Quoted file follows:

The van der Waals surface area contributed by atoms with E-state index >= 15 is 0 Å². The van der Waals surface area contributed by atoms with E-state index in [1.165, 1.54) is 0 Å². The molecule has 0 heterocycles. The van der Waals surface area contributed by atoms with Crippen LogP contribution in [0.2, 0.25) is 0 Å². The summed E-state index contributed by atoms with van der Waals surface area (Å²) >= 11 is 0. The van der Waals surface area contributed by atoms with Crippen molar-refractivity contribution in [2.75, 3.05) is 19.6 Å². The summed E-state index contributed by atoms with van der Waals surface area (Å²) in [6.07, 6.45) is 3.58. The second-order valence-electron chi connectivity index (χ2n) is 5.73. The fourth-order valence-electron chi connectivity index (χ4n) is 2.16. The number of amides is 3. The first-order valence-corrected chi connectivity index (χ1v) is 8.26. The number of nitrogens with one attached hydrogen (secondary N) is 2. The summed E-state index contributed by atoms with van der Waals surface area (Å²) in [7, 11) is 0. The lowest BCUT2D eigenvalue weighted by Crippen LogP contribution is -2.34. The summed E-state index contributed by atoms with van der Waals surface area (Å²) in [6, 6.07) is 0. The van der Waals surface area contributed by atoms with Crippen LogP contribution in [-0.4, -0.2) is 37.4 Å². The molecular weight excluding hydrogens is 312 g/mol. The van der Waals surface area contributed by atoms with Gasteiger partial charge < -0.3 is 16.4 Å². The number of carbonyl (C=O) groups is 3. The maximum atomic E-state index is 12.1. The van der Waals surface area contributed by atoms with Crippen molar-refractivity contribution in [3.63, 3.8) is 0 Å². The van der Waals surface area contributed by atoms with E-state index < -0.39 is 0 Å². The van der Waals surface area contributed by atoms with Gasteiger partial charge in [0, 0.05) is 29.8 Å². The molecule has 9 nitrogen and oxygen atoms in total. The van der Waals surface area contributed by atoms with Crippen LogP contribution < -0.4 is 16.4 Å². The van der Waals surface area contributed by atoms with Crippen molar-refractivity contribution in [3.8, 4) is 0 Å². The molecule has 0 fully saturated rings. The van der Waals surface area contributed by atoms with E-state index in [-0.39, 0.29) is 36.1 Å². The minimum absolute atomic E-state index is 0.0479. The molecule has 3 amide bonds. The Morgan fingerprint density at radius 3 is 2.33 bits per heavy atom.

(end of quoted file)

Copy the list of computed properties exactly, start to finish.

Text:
The van der Waals surface area contributed by atoms with E-state index >= 15 is 0 Å². The van der Waals surface area contributed by atoms with E-state index in [1.165, 1.54) is 0 Å². The molecule has 0 heterocycles. The van der Waals surface area contributed by atoms with Crippen LogP contribution in [0.2, 0.25) is 0 Å². The summed E-state index contributed by atoms with van der Waals surface area (Å²) >= 11 is 0. The van der Waals surface area contributed by atoms with Crippen molar-refractivity contribution in [2.75, 3.05) is 19.6 Å². The summed E-state index contributed by atoms with van der Waals surface area (Å²) in [6.07, 6.45) is 3.58. The second-order valence-electron chi connectivity index (χ2n) is 5.73. The fourth-order valence-electron chi connectivity index (χ4n) is 2.16. The number of amides is 3. The first-order valence-corrected chi connectivity index (χ1v) is 8.26. The number of nitrogens with one attached hydrogen (secondary N) is 2. The summed E-state index contributed by atoms with van der Waals surface area (Å²) in [7, 11) is 0. The lowest BCUT2D eigenvalue weighted by Crippen LogP contribution is -2.34. The summed E-state index contributed by atoms with van der Waals surface area (Å²) in [6, 6.07) is 0. The van der Waals surface area contributed by atoms with Crippen LogP contribution in [-0.4, -0.2) is 37.4 Å². The molecular weight excluding hydrogens is 312 g/mol. The van der Waals surface area contributed by atoms with Gasteiger partial charge < -0.3 is 16.4 Å². The number of carbonyl (C=O) groups is 3. The maximum atomic E-state index is 12.1. The van der Waals surface area contributed by atoms with Crippen molar-refractivity contribution in [3.63, 3.8) is 0 Å². The van der Waals surface area contributed by atoms with E-state index < -0.39 is 0 Å². The van der Waals surface area contributed by atoms with Gasteiger partial charge in [0, 0.05) is 29.8 Å². The molecule has 9 nitrogen and oxygen atoms in total. The van der Waals surface area contributed by atoms with Crippen LogP contribution < -0.4 is 16.4 Å². The van der Waals surface area contributed by atoms with Crippen molar-refractivity contribution in [3.8, 4) is 0 Å². The molecule has 0 fully saturated rings. The van der Waals surface area contributed by atoms with E-state index in [-0.39, 0.29) is 36.1 Å². The minimum absolute atomic E-state index is 0.0479. The molecule has 3 amide bonds. The Morgan fingerprint density at radius 3 is 2.33 bits per heavy atom.